|Crimson clover||Trifolium incarnatum||‘Dixie,’ ‘AU Sunrise,’ ‘AU Robin’||15 lbs./ac.||Mid-September to October|
|Hairy vetch||Vicia villosa||‘Purple Prosperity,’ ‘Purple Bounty’||25 lbs./ac.||Mid-September to October|
|Winter pea||Pisum sativum||‘Austrian Winter,’ ‘Frostmaster,’ ‘Whistler’||60 lbs./ac.||Mid-September to October|
|Cereal rye||Secale cereale||‘Wrens Abruzzi,’ ‘Wheeler,’ ‘Elbon’||100 lbs./ac.||Mid-September to November|
|Common wheat||Triticum aestivum||‘Forage Max’||100 lbs./ac.||Mid-September to October|
|Common oat, black oat||Avena sativa, A. strigosa||‘Jerry,’ ‘Everleaf,’ ‘Forage Plus’||100 lbs./ac.||Mid-August to September or mid-February to mid-March|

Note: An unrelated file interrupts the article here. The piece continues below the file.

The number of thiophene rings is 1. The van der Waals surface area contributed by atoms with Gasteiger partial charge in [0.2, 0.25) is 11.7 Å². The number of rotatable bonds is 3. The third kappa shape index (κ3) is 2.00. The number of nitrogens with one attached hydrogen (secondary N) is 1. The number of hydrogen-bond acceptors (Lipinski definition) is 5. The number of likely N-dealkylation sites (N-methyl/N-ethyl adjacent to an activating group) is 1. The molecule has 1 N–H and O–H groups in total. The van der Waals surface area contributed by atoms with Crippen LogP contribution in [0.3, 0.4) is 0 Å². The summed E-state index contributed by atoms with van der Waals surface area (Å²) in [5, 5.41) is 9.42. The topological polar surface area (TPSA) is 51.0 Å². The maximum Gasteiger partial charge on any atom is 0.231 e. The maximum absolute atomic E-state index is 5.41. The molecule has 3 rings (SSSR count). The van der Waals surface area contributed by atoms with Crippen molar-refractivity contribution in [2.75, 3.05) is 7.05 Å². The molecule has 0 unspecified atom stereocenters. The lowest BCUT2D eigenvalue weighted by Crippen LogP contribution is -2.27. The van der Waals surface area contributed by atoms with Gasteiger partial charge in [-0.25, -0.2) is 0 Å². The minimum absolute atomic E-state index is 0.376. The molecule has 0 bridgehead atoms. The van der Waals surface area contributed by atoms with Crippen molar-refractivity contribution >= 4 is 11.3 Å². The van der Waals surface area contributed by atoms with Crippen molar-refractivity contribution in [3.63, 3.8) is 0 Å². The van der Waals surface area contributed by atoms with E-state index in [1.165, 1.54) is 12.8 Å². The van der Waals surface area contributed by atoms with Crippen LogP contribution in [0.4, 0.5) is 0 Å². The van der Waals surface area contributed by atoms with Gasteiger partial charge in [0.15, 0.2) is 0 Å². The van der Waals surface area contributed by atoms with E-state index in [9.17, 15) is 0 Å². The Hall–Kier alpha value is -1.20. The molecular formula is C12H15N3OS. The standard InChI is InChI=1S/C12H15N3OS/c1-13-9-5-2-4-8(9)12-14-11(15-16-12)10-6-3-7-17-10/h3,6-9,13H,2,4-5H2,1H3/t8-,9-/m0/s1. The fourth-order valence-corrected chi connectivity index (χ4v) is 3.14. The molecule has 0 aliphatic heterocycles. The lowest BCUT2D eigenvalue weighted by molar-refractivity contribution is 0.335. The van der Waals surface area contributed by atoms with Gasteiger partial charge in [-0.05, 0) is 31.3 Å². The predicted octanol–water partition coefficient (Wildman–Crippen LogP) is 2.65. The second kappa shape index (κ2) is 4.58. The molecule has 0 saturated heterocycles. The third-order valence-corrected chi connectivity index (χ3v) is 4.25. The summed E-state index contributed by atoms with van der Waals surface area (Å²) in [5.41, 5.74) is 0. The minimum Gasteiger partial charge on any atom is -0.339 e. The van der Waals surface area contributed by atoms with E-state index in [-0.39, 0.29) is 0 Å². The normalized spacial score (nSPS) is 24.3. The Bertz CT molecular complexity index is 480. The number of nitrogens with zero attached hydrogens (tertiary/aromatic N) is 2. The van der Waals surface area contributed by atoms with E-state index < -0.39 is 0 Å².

|Barley||Hordeum vulgare||‘Valor,’ ‘Nomini’||100 lbs./ac.||Mid-September to October|
|Triticale||X Triticosecale||‘Trical 815’||100 lbs./ac.||Mid-September to early November|
|Arugula||Eruca sativa||‘Nemat’||6 to 8 lbs./ac.||Mid-September to October|
|Rape, canola||Brassica napus||‘Athena’||6 to 8 lbs./ac.||Mid-September to mid-October|
|Mustard||Brassica juncea||‘Caliente 61,’ ‘Pacific Gold’||6 to 8 lbs./ac.||October|
|Turnip||Brassica rapa||‘Appin,’ ‘Pasja’||4 to 5 lbs./ac.||September to October|
|Radish||Raphanus sativus||variable||10 to 15 lbs./ac.||August to September|
**Suggested rate for drilling of monoculture stands; increase seeding rates by about 30 to 40% when broadcasting; reduce seeding rates of legumes by about 25 to 50% when mixing with small grains; reduce seeding rates of small grains by about 80% when mixing with legumes to enhance the proportion of legume biomass.
Figure 1. Cool season cover crop biomass from a trial on a site with low soil nitrogen and phosphorus at the Organic Crops Unit, spring 2014. Cereal rye was planted at 120 lbs./ac. in monoculture and 20 lbs./ac. in mixture with legumes. Bars indicated by the same letter are not significantly different in total biomass.